For reporting, I often need to fill in my notes with a recording I made of an interview. This means I need global hotkeys so I can start/stop the player while I’m in my word processor or note-taking program (tomboy or zotero).
VLC has native support for global hotkeys, but for whatever reason, I couldn’t get them to work to map
My workaround is based on VLC global hotkeys in Ubuntu with Compiz. But, I use VLC’s remote control interface to control the player instead of the HTTP interface as suggested in the howto.
- Make sure netcat is installed. We’ll use this to send controls to the remote control interface of VLC.
$ sudo apt-get install netcat
- Open up the CompizConfig:
- Click the checkbox next to Commands and then click on Commands
- In the Commands tab, type echo “pause” | nc localhost 7777 -q 1 in the Command line 0 field (or the first available field if you have other commands). This command tells the play to toggle pausing the playback.
- In the Commands tab, type echo “rewind” | nc localhost 7777 -q 1 in the Command line 1 field (or the first available field if you have other commands). This causes the player to rewind playback a few seconds.
- In the Key Bindings tab, click the Disabled button in the row labeled Run command 0 (or whatever command you specified in the previous steps) and set the hotkey to whatever you want (I use
+ + ).
- Repeat the previous step for the rewind command (I used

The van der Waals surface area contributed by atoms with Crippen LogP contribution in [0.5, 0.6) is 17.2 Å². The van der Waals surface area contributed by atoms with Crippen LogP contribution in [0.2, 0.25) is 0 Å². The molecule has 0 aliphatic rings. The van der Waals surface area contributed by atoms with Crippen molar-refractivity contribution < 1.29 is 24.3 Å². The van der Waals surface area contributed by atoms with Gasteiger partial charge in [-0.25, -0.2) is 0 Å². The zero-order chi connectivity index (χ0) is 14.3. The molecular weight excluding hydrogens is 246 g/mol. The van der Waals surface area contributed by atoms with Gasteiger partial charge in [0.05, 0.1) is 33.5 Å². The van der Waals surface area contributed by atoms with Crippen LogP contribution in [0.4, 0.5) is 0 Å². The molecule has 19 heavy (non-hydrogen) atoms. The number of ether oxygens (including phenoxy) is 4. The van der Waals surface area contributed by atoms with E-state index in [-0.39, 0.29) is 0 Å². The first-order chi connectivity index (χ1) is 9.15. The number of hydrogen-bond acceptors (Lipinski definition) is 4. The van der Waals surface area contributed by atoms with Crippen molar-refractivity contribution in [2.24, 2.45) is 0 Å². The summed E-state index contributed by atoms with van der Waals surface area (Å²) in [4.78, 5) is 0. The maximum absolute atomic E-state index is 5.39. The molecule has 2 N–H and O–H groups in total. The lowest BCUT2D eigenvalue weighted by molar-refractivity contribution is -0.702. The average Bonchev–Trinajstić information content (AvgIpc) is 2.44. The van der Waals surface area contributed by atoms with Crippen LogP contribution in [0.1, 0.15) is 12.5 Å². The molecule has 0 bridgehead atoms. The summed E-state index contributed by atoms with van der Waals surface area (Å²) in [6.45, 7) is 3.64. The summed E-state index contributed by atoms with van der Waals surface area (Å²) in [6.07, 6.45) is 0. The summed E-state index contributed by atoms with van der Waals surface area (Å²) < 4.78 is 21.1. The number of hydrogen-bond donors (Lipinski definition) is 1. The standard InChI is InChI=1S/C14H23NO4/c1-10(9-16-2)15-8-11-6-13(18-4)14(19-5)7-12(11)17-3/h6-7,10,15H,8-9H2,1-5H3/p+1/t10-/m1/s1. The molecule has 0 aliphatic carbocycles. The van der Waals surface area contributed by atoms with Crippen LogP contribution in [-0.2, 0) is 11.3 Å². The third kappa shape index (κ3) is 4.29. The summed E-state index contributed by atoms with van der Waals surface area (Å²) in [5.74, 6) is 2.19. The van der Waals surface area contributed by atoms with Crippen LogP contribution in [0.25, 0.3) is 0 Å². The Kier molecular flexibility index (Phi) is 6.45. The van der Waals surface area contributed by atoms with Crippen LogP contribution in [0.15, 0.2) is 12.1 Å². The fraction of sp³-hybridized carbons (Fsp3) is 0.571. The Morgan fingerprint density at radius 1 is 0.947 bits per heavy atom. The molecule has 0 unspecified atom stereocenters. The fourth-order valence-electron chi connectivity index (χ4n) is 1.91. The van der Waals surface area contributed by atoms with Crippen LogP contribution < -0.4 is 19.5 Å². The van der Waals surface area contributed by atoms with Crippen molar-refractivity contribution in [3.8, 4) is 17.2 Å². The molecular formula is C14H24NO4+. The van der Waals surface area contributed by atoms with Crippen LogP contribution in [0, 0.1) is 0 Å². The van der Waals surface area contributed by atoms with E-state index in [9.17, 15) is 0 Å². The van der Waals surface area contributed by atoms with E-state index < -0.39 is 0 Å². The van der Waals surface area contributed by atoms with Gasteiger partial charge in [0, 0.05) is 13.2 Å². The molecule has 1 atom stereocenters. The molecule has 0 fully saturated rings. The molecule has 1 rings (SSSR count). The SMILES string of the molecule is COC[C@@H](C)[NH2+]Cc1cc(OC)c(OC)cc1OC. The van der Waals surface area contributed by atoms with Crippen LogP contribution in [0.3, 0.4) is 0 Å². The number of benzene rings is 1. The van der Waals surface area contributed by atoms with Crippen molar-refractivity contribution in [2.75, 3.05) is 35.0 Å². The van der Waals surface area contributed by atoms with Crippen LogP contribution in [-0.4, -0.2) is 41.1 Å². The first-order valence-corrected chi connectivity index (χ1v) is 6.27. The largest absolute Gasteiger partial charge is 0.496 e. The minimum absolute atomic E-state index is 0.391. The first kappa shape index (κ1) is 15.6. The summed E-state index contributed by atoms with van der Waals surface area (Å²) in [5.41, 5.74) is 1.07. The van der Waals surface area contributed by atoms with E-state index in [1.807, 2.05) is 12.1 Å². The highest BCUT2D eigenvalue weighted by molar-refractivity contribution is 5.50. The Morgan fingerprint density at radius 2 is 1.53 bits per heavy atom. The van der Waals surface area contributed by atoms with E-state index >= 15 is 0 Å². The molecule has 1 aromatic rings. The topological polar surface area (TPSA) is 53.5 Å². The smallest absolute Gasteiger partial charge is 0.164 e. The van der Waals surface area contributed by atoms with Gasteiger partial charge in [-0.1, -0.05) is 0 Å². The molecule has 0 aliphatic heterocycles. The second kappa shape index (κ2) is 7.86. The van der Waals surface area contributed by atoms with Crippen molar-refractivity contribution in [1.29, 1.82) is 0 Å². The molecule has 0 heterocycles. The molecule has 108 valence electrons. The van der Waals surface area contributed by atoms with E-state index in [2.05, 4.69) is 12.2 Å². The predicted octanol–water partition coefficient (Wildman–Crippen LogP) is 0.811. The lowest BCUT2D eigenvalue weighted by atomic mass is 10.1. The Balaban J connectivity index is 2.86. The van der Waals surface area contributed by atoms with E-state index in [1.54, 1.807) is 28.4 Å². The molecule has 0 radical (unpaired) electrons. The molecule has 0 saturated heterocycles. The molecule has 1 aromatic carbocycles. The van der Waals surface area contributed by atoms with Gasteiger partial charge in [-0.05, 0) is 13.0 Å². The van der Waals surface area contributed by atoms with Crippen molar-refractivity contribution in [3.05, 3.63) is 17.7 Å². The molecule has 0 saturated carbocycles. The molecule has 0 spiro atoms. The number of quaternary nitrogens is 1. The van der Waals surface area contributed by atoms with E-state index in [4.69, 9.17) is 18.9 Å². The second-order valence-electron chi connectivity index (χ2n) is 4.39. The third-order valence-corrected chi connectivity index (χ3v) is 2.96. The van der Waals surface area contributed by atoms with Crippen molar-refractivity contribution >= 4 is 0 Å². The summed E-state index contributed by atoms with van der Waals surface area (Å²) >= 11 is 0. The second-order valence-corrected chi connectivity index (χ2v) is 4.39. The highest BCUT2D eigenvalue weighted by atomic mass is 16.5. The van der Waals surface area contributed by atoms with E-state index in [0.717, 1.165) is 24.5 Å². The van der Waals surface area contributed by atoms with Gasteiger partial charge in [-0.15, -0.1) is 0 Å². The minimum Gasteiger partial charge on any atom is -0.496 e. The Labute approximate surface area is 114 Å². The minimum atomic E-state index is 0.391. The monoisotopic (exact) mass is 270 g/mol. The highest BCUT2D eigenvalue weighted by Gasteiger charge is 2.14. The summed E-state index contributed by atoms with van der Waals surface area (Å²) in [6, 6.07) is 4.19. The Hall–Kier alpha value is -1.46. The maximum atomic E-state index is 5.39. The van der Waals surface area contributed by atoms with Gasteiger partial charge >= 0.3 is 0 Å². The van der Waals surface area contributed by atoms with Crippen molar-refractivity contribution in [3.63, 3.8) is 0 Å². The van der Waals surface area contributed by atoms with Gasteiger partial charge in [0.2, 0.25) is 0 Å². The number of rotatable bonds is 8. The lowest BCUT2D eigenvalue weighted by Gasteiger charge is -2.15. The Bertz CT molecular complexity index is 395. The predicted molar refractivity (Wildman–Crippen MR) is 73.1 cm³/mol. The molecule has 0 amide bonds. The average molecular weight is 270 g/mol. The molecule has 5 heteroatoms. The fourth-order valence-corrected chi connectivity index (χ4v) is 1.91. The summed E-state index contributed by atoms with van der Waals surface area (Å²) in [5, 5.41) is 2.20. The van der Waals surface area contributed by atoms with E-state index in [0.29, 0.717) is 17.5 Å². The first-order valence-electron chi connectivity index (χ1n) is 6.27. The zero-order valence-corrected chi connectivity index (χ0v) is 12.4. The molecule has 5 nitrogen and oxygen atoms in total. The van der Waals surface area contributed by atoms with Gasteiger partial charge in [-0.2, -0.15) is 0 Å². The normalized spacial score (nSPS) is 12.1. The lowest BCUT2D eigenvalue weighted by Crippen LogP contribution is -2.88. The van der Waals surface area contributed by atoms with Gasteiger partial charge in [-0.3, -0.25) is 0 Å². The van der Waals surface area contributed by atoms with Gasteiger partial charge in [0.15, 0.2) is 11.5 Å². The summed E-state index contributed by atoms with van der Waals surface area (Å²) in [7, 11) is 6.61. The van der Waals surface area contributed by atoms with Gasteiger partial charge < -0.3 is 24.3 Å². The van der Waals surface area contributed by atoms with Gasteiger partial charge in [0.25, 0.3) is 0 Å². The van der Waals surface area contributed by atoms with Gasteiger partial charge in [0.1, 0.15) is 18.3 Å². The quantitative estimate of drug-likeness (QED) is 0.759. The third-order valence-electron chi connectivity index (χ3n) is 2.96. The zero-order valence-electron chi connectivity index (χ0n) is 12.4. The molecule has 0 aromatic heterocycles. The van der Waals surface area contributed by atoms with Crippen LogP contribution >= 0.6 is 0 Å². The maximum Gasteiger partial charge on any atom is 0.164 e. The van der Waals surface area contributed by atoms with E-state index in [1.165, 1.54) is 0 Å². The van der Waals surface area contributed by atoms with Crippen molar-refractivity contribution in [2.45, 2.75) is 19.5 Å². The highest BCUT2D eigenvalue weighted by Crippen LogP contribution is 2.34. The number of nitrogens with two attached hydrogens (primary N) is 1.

+ + because + + was a hotkey used by another program).
- Close CompizConfig.
Then, if I run VLC with both the normal and remote control control interfaces, setting up the remote control interface on port 7777 on my local machine, my global hotkey will work:
$ vlc --extraintf rc --rc-host localhost:7777
You might want to create an alias for running vlc with these options by editing ~/.bash_aliases or ~/.bashrc:
... alias vlctranscribe='vlc --extraintf rc --rc-host localhost:7777' ...
I’m not quite sure how all the remote control commands work. For instance, I thought the rewind command would play backwards at the maximum rate, but instead it jumps playback back a few seconds. I thought the fastforward command would do the opposite of rewind, but instead it slows down playback incrementally. So, for now, I just have play/pause and jump backwards hotkeys, but that’s enough to make transcribing interview recordings much, much easier.